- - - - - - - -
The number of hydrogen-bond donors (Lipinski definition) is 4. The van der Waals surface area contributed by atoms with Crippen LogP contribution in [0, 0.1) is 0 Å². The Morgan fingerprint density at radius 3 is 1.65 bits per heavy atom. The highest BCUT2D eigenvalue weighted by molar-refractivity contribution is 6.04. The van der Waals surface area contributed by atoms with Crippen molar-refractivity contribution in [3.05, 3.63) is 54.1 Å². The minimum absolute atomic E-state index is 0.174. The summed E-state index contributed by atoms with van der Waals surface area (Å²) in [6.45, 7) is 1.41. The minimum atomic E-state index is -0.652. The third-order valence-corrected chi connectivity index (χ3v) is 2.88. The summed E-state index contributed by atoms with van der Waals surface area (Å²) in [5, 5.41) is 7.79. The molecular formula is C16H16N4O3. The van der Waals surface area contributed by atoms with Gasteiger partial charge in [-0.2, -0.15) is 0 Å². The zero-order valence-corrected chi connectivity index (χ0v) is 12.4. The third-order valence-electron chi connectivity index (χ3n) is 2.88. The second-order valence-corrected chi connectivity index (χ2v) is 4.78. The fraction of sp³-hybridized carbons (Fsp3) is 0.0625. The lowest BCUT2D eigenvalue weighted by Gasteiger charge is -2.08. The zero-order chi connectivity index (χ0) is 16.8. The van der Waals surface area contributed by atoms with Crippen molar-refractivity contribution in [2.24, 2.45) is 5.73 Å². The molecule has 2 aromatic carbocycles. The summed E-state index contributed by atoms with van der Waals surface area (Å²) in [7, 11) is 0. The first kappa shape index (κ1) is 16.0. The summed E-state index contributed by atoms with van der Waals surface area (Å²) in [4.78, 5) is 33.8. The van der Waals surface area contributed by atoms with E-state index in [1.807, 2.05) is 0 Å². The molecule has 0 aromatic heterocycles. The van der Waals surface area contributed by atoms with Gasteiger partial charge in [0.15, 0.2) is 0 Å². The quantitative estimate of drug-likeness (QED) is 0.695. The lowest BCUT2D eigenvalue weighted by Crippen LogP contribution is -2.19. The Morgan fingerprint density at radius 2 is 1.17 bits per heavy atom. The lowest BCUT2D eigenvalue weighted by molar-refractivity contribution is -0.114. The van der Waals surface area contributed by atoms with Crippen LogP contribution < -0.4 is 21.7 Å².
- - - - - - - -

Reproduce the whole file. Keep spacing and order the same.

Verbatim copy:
The number of hydrogen-bond donors (Lipinski definition) is 4. The van der Waals surface area contributed by atoms with Crippen LogP contribution in [0, 0.1) is 0 Å². The Morgan fingerprint density at radius 3 is 1.65 bits per heavy atom. The highest BCUT2D eigenvalue weighted by molar-refractivity contribution is 6.04. The van der Waals surface area contributed by atoms with Crippen molar-refractivity contribution in [3.05, 3.63) is 54.1 Å². The minimum absolute atomic E-state index is 0.174. The summed E-state index contributed by atoms with van der Waals surface area (Å²) in [6.45, 7) is 1.41. The minimum atomic E-state index is -0.652. The third-order valence-corrected chi connectivity index (χ3v) is 2.88. The summed E-state index contributed by atoms with van der Waals surface area (Å²) in [5, 5.41) is 7.79. The molecular formula is C16H16N4O3. The van der Waals surface area contributed by atoms with Gasteiger partial charge in [-0.2, -0.15) is 0 Å². The zero-order valence-corrected chi connectivity index (χ0v) is 12.4. The third-order valence-electron chi connectivity index (χ3n) is 2.88. The second-order valence-corrected chi connectivity index (χ2v) is 4.78. The fraction of sp³-hybridized carbons (Fsp3) is 0.0625. The lowest BCUT2D eigenvalue weighted by Gasteiger charge is -2.08. The zero-order chi connectivity index (χ0) is 16.8. The van der Waals surface area contributed by atoms with Crippen molar-refractivity contribution in [2.24, 2.45) is 5.73 Å². The molecule has 2 aromatic carbocycles. The summed E-state index contributed by atoms with van der Waals surface area (Å²) in [7, 11) is 0. The first kappa shape index (κ1) is 16.0. The summed E-state index contributed by atoms with van der Waals surface area (Å²) in [4.78, 5) is 33.8. The van der Waals surface area contributed by atoms with E-state index in [1.807, 2.05) is 0 Å². The molecule has 0 aromatic heterocycles. The van der Waals surface area contributed by atoms with Gasteiger partial charge in [0.15, 0.2) is 0 Å². The quantitative estimate of drug-likeness (QED) is 0.695. The lowest BCUT2D eigenvalue weighted by Crippen LogP contribution is -2.19. The Morgan fingerprint density at radius 2 is 1.17 bits per heavy atom. The lowest BCUT2D eigenvalue weighted by molar-refractivity contribution is -0.114. The van der Waals surface area contributed by atoms with Crippen LogP contribution < -0.4 is 21.7 Å².